It is the scene in which Alberto visits Salvador at his apartment for the first time in which we understand viscerally the extent of Salvador’s maladies. While pouring his guest a drink, Salvador experiences violent paroxysms of coughing. As Alberto rushes to his aid, Salvador’s face morphs from one shade of red to the other and much like the opening underwater shot, we are deeply discomfited as we are spectators to the raw pain and rather graphic suffering of a fellow human being.
In Salvador’s animated montage about anatomy and suffering, he does state that he” lived the first thirty years with relative abandon.” Clearly his relationships with his body and with pain are quite different in his youth. In the flashbacks to his childhood, he exercises a deft ability to control his body. His voice is an instrument that he plays expertly and thus enables him to excel academically with little to no effort. He masters writing to the point that he is able to “guide the hand” of the older boy Eduardo. The body’s ability to provide pleasure, and not just pain, is indisputable in his desire for Eduardo and in Salvador’s virile sexual relationship with Federico.
In a deeply introspective film in which the protagonist and in reality all of the characters are carrying rich and complicated pasts, it would be next to impossible to provide detailed backstories. Pedro instead uses references to adaptations of numerous outside texts as shortcuts for his audience to access the deeper themes.6 It is through these references to adaptations of renowned works that Almodóvar creates opportunities for his viewers to meditate on some of the film’s more subtle messages related to an individual’s control of their authentic self-addiction, memory, truth, desire, and society’s constrictions on these forms of authenticity.
Both All About My Mother and Pain and Glory rely on the performance of theatrical/cinematic works as key components in their protagonists’ unraveling too. In All About My Mother, Manuela and Esteban’s father work in the same acting troop and star together in A Streetcar Named Desire. Tragically, it is after seeing a performance of this same play that Esteban is fatally run over by a car when seeking the autograph of Huma, the famous actress who portrays Blanche. As a reflection of the movie’s theme of maternal frustration, Huma is later cast in Yerma—the final work of Federico García Lorca’ s famous rural trilogy. A much less canonical work, Agrado’s one-person show provides the most vibrant theatrical experience. This spontaneous performance is the only scene in the movie that in no way forwards the plot’s development, and, had Pedro edited it out, the events that the film chronicles would have remained the same. Pain and Glory abounds with metatextual references (Cat on a Hot Tin Roof, Hamlet, Splendor in the Grass, and Niagara to name a few) and also contains a scene in which Alberto performs a theatrical monologue that was written as a sort of confessional by his estranged director friend. While Federico’s happening upon the show is the catalyst for much of Salvador’s emotional reckoning, Pedro could easily have cut the scene containing the performance and with one line of added dialogue been able to narrate the same series of events. I contend, however, that both of these brief scenes contain the heart of their respective films and communicate much about the central themes.7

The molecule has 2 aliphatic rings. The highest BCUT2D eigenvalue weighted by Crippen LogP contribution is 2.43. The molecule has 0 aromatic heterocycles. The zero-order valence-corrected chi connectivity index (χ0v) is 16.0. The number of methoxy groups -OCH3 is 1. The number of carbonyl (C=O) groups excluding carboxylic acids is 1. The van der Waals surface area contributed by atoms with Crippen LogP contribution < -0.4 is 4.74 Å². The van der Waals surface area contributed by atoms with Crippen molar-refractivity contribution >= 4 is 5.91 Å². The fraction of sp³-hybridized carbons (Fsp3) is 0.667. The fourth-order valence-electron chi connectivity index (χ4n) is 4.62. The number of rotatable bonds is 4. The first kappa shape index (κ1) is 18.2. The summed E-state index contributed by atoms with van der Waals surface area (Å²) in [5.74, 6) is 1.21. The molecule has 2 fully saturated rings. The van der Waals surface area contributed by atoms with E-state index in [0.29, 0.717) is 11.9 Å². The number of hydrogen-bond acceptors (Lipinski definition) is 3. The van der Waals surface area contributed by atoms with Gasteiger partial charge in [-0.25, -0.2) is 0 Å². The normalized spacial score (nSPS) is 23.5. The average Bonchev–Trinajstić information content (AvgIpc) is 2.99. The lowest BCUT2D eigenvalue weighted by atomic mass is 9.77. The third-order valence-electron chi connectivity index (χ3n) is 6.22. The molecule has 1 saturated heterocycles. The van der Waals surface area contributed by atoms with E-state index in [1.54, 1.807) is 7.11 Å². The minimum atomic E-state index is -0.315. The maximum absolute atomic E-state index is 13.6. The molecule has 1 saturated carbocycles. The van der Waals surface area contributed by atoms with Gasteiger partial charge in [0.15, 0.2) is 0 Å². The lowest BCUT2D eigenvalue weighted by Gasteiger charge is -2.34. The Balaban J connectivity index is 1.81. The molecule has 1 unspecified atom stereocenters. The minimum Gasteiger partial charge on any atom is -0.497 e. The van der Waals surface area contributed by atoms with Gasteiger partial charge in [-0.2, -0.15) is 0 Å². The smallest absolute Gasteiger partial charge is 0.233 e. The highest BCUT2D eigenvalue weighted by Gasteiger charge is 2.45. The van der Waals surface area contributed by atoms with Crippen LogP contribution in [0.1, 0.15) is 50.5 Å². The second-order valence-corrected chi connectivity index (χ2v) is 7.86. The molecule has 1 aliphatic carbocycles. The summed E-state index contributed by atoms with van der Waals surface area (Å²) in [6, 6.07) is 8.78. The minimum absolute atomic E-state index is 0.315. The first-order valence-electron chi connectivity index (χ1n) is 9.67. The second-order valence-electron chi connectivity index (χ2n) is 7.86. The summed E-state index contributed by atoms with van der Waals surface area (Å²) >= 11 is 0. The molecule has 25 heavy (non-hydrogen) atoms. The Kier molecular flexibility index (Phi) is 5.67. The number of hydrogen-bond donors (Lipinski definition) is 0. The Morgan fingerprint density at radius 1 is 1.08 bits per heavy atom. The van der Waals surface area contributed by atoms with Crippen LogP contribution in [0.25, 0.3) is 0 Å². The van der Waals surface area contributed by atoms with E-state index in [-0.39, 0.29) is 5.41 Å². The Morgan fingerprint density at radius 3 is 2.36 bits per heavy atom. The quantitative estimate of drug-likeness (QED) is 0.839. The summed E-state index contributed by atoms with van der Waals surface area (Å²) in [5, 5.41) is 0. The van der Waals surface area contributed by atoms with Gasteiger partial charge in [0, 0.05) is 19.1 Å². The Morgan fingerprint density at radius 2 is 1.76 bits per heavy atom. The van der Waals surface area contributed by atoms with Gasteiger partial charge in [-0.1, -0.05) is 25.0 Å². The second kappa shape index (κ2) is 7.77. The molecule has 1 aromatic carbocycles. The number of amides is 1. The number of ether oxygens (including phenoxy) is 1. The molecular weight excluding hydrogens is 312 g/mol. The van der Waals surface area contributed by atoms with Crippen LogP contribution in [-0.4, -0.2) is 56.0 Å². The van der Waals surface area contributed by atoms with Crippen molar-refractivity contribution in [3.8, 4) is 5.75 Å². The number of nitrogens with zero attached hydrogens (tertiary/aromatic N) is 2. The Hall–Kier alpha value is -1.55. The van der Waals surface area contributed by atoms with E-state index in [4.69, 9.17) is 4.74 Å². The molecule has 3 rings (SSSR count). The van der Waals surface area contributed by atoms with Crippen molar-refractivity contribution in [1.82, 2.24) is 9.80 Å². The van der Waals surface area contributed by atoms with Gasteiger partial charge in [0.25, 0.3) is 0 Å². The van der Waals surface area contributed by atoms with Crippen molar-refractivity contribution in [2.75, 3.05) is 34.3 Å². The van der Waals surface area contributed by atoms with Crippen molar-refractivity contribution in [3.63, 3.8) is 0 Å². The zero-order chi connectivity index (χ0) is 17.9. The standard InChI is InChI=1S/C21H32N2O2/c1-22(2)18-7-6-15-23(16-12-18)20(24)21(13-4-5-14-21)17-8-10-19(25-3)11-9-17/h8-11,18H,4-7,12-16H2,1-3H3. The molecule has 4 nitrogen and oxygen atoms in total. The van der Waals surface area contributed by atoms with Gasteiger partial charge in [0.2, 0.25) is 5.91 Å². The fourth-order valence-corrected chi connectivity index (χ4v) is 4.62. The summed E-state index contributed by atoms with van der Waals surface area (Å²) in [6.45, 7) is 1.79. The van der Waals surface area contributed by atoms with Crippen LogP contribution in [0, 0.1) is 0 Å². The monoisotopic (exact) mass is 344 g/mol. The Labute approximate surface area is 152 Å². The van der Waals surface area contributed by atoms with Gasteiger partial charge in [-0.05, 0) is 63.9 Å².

The circumstances of these two monologues could not be more different. When a performance of Streetcar Named Desire is cancelled due to one of the lead actress’ heroin problem, sex worker Agrado steps in and generously offers to entertain the audience members, citing “Once you come to the theater, it is a shame to leave.” Alberto’s monologue, entitled “Adición” (“Addiction”) is a professional theater production that the audience has purposefully purchased tickets to see. Agrado’s adlibbed performance is a sort of mini-life story and is thus 100% the invention of Agrado. Alberto’s show is in reality the lived experience of someone else, specifically Salvador Mallo, that Alberto has first discovered through snooping and is later gifted by the reclusive and ailing director. The staging of the two scenes is quite distinct. Agrado speaks from the stage, under a spotlight, in a very formal theater while Alberto is seated in a folding chair directly in front of the audience in a more intimate art house venue. Agrado’s stance conveys a boundless energy and pride in who he/she has become. Alberto’s seated position may invite intimacy with his audience but also communicates a sort of resignation and listlessness. Through powerful rapports, both actors keep their audiences spellbound but their tones and messages are wildly disparate.